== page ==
The Second Treaty of Paris, also known as the Treaty of Paris of 1815, was signed on November 20, 1815, following the defeat of Napoleon at the Battle of Waterloo, 18 June.
Following the Hundred Days after Napoleon's escape from Elba, it was stricter than the Treaty of 1814, which had been negotiated through the maneuvers of Talleyrand, because of reservations raised by the recent widespread support for Napoleon in France.
France was reduced to its 1790 boundaries — it lost the territorial gains of the Revolutionary armies in 1790-92, which the previous treaty allowed France to keep. France was also ordered to pay 700 million francs in indemnities and to maintain at its own expense an Allied army of occupation of 150,000 soldiers in the border territories of France for a maximum of five years.
Although some of the Allies, notably Prussia, initially demanded that France cede major territory in the east, rivalry among the powers and the general desire to secure the Bourbon restoration made the peace settlement less onerous than it might have been. This time France was not a signatory: the treaty was signed for Great Britain, Austria, Russia, and Prussia.
The treaty is promulgated "In the Name of the Most Holy and Undivided Trinity," a foretaste of the return of the exiled Jesuits and the renewed role of religion, especially of Roman Catholicism, in the reaction to the Napoleonic Era. The treaty is brief. In addition to having "preserved France and Europe from the convulsions with which they were menaced by the late enterprise of Napoleon Bonaparte" the signers of the Treaty also repudiate the French Revolution: "... and by the revolutionary system reproduced in France."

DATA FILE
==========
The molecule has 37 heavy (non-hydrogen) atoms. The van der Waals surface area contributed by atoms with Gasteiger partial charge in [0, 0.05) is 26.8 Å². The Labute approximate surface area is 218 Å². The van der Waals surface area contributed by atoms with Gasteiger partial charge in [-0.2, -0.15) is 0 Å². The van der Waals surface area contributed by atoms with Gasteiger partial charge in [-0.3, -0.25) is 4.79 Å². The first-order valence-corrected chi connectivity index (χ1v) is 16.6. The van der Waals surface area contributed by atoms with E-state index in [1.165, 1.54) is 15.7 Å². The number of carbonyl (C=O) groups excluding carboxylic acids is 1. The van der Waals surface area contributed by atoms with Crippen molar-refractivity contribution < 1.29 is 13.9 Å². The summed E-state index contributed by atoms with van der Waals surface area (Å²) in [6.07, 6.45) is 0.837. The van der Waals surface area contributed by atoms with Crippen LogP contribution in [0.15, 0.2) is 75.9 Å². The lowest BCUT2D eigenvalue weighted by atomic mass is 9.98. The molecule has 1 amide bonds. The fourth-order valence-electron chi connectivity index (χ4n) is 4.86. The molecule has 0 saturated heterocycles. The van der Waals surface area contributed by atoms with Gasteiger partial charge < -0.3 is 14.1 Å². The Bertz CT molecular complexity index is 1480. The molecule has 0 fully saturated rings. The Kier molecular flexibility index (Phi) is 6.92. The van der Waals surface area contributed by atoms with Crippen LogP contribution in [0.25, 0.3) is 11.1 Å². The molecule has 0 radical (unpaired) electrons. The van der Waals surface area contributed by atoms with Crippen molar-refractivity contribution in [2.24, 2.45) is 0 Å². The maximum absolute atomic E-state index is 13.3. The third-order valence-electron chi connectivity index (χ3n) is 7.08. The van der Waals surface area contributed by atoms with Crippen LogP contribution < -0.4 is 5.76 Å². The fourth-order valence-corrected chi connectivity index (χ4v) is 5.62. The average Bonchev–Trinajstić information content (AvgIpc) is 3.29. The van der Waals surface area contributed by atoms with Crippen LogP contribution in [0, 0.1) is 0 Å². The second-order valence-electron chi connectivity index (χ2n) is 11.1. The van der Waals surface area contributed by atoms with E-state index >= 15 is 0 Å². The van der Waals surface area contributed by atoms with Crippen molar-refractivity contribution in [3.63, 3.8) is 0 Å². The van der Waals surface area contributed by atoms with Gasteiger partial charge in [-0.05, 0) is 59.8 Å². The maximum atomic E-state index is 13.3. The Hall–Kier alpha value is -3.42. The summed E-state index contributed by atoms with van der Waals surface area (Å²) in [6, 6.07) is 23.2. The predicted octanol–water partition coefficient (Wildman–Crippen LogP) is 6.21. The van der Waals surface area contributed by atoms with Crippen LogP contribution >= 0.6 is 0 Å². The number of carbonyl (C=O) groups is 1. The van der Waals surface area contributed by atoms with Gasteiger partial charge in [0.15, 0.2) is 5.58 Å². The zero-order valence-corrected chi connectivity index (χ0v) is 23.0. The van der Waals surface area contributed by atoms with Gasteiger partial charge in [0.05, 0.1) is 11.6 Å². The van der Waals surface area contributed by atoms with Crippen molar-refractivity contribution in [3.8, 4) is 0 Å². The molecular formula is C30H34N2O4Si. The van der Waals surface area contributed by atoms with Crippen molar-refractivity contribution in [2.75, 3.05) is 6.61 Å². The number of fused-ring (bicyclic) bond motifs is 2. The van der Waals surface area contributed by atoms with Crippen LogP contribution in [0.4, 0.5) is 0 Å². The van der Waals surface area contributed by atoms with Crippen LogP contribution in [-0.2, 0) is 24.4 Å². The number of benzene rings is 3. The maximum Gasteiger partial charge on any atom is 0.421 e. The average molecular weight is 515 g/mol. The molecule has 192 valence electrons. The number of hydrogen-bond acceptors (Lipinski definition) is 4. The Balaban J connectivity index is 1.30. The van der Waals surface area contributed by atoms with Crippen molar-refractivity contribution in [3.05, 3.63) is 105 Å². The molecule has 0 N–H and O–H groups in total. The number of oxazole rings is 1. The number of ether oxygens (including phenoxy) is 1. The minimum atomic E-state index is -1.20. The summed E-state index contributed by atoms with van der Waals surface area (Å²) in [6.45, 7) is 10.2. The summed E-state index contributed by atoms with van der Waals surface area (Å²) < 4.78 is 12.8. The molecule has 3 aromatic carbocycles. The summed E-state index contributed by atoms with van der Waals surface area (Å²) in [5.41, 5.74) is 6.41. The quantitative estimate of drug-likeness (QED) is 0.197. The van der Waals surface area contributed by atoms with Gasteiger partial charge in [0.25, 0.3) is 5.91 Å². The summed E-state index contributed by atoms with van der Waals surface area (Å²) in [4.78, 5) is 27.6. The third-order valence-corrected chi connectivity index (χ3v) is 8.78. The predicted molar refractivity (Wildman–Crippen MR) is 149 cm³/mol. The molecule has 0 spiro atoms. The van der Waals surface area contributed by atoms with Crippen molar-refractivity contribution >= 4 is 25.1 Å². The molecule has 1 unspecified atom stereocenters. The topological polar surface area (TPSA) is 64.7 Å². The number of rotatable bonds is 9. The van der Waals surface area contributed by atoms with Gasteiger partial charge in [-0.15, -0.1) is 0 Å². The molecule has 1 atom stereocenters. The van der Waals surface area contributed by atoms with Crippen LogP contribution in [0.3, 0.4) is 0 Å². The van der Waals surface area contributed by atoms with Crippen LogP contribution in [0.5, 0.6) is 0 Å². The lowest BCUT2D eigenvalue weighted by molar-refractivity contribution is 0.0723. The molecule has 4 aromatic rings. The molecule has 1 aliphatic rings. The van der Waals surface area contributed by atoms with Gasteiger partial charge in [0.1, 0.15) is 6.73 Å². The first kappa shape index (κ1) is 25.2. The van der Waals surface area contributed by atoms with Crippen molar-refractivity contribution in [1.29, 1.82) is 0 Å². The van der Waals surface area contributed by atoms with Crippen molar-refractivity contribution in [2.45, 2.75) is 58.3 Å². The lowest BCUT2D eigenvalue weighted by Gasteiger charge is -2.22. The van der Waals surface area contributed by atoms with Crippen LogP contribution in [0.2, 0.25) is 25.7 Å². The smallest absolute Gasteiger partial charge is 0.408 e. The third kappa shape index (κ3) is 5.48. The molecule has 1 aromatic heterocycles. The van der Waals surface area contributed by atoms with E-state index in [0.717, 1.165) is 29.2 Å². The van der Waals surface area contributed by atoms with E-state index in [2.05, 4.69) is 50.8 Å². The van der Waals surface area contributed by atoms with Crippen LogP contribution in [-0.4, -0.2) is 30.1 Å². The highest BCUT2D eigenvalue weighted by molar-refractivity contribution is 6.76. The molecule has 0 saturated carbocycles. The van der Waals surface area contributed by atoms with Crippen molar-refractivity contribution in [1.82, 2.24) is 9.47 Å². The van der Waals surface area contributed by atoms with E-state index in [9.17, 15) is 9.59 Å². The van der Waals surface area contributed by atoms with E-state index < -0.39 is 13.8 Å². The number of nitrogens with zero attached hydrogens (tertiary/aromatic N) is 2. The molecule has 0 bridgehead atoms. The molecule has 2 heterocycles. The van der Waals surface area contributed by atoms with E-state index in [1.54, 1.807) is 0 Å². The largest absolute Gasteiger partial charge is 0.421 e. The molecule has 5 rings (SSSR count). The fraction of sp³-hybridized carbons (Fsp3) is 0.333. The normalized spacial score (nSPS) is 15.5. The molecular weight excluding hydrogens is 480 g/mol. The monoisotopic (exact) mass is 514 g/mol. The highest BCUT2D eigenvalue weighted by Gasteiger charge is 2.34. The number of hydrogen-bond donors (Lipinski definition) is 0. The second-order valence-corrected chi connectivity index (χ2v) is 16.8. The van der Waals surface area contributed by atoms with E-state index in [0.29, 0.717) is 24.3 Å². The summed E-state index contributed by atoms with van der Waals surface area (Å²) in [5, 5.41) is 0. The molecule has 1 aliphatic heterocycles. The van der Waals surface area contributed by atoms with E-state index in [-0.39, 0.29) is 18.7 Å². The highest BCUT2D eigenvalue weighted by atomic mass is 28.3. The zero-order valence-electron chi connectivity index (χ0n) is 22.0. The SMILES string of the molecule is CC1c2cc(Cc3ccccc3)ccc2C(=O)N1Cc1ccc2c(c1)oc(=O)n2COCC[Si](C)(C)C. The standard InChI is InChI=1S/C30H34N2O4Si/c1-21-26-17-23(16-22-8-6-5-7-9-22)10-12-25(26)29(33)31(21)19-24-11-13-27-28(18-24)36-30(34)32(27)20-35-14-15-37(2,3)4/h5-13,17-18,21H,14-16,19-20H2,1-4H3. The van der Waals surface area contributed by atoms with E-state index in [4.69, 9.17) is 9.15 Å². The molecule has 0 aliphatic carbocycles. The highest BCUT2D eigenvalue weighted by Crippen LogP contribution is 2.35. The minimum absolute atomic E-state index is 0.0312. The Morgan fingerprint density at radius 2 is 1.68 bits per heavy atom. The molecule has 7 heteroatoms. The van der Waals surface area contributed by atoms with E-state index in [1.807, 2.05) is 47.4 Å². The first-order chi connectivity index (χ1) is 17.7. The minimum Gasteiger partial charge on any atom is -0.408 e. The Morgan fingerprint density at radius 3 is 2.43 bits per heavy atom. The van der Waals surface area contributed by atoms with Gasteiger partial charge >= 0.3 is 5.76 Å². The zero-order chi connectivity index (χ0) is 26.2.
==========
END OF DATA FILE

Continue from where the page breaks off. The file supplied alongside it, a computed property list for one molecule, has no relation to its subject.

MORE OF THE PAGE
The treaty is presented "in the desire to consolidate, by maintaining inviolate the Royal authority, and by restoring the operation of the Constitutional Charter, the order of things which had been happily re-established in France." The Constitutional Charter that is referred to so hopefully, was the Constitution of 1791, promulgated under the Ancien régime at the outset of the Revolution. Its provisions for the government of France would rapidly fall by the wayside, "notwithstanding the paternal intentions of her King" as the treaty remarks.
The first Treaty of Paris, of May 30, 1814, and the Final Act of the Congress of Vienna, of June 9, 1815, were confirmed.
On the same day, in a separate document, Great Britain, Russia, Austria, and Prussia renewed the Quadruple Alliance.